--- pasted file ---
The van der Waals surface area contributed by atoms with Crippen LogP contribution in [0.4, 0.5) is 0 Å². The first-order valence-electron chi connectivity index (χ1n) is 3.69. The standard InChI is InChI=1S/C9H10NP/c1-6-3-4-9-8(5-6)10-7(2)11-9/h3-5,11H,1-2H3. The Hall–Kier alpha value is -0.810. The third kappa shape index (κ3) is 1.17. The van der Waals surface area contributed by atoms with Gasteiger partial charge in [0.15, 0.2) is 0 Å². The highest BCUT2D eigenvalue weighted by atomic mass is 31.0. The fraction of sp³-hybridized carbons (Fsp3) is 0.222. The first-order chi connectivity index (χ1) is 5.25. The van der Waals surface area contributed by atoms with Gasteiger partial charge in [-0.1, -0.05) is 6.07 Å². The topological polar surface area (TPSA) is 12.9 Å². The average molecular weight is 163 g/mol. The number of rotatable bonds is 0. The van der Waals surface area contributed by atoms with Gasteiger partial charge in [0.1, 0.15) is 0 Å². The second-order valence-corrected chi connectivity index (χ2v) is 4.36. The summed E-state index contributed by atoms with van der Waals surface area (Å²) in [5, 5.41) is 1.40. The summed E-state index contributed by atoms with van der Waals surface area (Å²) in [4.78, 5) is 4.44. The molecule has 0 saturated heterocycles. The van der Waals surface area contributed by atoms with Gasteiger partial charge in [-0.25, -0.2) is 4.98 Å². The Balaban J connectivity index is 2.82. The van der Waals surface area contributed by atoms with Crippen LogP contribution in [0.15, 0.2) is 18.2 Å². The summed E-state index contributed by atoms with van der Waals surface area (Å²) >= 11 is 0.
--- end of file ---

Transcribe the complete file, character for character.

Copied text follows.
The van der Waals surface area contributed by atoms with Crippen LogP contribution in [0.4, 0.5) is 0 Å². The first-order valence-electron chi connectivity index (χ1n) is 3.69. The standard InChI is InChI=1S/C9H10NP/c1-6-3-4-9-8(5-6)10-7(2)11-9/h3-5,11H,1-2H3. The Hall–Kier alpha value is -0.810. The third kappa shape index (κ3) is 1.17. The van der Waals surface area contributed by atoms with Gasteiger partial charge in [0.15, 0.2) is 0 Å². The highest BCUT2D eigenvalue weighted by atomic mass is 31.0. The fraction of sp³-hybridized carbons (Fsp3) is 0.222. The first-order chi connectivity index (χ1) is 5.25. The van der Waals surface area contributed by atoms with Gasteiger partial charge in [-0.1, -0.05) is 6.07 Å². The topological polar surface area (TPSA) is 12.9 Å². The average molecular weight is 163 g/mol. The number of rotatable bonds is 0. The van der Waals surface area contributed by atoms with Gasteiger partial charge in [0.1, 0.15) is 0 Å². The second-order valence-corrected chi connectivity index (χ2v) is 4.36. The summed E-state index contributed by atoms with van der Waals surface area (Å²) in [5, 5.41) is 1.40. The summed E-state index contributed by atoms with van der Waals surface area (Å²) in [4.78, 5) is 4.44. The molecule has 0 saturated heterocycles. The van der Waals surface area contributed by atoms with Gasteiger partial charge in [-0.25, -0.2) is 4.98 Å². The Balaban J connectivity index is 2.82. The van der Waals surface area contributed by atoms with Crippen LogP contribution in [0.15, 0.2) is 18.2 Å². The summed E-state index contributed by atoms with van der Waals surface area (Å²) >= 11 is 0.